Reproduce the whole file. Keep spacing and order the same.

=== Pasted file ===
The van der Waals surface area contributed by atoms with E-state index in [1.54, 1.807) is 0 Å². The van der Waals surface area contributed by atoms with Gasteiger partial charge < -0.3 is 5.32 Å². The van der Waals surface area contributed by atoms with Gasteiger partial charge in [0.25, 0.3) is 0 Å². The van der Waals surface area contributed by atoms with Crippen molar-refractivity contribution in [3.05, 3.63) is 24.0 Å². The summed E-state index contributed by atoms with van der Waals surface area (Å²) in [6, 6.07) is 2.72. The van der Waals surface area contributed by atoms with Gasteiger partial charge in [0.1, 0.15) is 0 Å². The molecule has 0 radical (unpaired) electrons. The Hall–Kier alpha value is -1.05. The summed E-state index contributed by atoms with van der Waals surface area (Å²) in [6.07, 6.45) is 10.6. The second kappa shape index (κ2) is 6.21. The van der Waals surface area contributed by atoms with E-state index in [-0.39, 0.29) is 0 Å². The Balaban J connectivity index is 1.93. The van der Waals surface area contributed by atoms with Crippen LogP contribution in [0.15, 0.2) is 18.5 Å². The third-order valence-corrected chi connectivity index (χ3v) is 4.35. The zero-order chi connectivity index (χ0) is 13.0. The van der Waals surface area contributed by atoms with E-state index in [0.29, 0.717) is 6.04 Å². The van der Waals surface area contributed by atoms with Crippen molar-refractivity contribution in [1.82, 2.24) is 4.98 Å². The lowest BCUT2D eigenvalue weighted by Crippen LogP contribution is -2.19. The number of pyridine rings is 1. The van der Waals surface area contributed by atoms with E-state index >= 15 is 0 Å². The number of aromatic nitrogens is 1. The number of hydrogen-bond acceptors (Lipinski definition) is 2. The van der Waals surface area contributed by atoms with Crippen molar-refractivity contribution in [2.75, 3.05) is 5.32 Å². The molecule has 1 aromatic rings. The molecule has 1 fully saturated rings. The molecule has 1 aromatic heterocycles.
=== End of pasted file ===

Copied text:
The van der Waals surface area contributed by atoms with E-state index in [1.54, 1.807) is 0 Å². The van der Waals surface area contributed by atoms with Gasteiger partial charge < -0.3 is 5.32 Å². The van der Waals surface area contributed by atoms with Gasteiger partial charge in [0.25, 0.3) is 0 Å². The van der Waals surface area contributed by atoms with Crippen molar-refractivity contribution in [3.05, 3.63) is 24.0 Å². The summed E-state index contributed by atoms with van der Waals surface area (Å²) in [6, 6.07) is 2.72. The van der Waals surface area contributed by atoms with Gasteiger partial charge in [0.1, 0.15) is 0 Å². The molecule has 0 radical (unpaired) electrons. The Hall–Kier alpha value is -1.05. The summed E-state index contributed by atoms with van der Waals surface area (Å²) in [6.07, 6.45) is 10.6. The second kappa shape index (κ2) is 6.21. The van der Waals surface area contributed by atoms with E-state index in [-0.39, 0.29) is 0 Å². The Balaban J connectivity index is 1.93. The van der Waals surface area contributed by atoms with Crippen LogP contribution in [0.15, 0.2) is 18.5 Å². The third-order valence-corrected chi connectivity index (χ3v) is 4.35. The zero-order chi connectivity index (χ0) is 13.0. The van der Waals surface area contributed by atoms with E-state index in [0.29, 0.717) is 6.04 Å². The van der Waals surface area contributed by atoms with Crippen molar-refractivity contribution in [1.82, 2.24) is 4.98 Å². The lowest BCUT2D eigenvalue weighted by Crippen LogP contribution is -2.19. The number of pyridine rings is 1. The van der Waals surface area contributed by atoms with E-state index >= 15 is 0 Å². The number of aromatic nitrogens is 1. The number of hydrogen-bond acceptors (Lipinski definition) is 2. The van der Waals surface area contributed by atoms with Crippen molar-refractivity contribution in [2.75, 3.05) is 5.32 Å². The molecule has 1 aromatic rings. The molecule has 1 fully saturated rings. The molecule has 1 aromatic heterocycles.